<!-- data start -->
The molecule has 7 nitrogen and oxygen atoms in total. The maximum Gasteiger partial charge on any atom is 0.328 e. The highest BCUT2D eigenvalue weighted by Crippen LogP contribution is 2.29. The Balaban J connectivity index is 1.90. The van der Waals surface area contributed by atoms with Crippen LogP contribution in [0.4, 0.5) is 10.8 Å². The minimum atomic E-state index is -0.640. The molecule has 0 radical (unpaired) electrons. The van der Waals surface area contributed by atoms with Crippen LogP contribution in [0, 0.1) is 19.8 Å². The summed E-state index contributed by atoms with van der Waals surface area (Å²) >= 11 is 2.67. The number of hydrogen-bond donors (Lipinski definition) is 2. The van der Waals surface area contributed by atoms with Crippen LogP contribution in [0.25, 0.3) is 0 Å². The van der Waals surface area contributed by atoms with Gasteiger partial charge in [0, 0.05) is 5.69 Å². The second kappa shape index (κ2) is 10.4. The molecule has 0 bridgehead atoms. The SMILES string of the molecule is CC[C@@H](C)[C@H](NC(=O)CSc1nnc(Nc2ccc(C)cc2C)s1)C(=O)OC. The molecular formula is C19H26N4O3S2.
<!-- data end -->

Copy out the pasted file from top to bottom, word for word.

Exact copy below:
The molecule has 7 nitrogen and oxygen atoms in total. The maximum Gasteiger partial charge on any atom is 0.328 e. The highest BCUT2D eigenvalue weighted by Crippen LogP contribution is 2.29. The Balaban J connectivity index is 1.90. The van der Waals surface area contributed by atoms with Crippen LogP contribution in [0.4, 0.5) is 10.8 Å². The minimum atomic E-state index is -0.640. The molecule has 0 radical (unpaired) electrons. The van der Waals surface area contributed by atoms with Crippen LogP contribution in [0, 0.1) is 19.8 Å². The summed E-state index contributed by atoms with van der Waals surface area (Å²) >= 11 is 2.67. The number of hydrogen-bond donors (Lipinski definition) is 2. The van der Waals surface area contributed by atoms with Crippen LogP contribution in [0.25, 0.3) is 0 Å². The van der Waals surface area contributed by atoms with Gasteiger partial charge in [0, 0.05) is 5.69 Å². The second kappa shape index (κ2) is 10.4. The molecule has 0 bridgehead atoms. The SMILES string of the molecule is CC[C@@H](C)[C@H](NC(=O)CSc1nnc(Nc2ccc(C)cc2C)s1)C(=O)OC. The molecular formula is C19H26N4O3S2.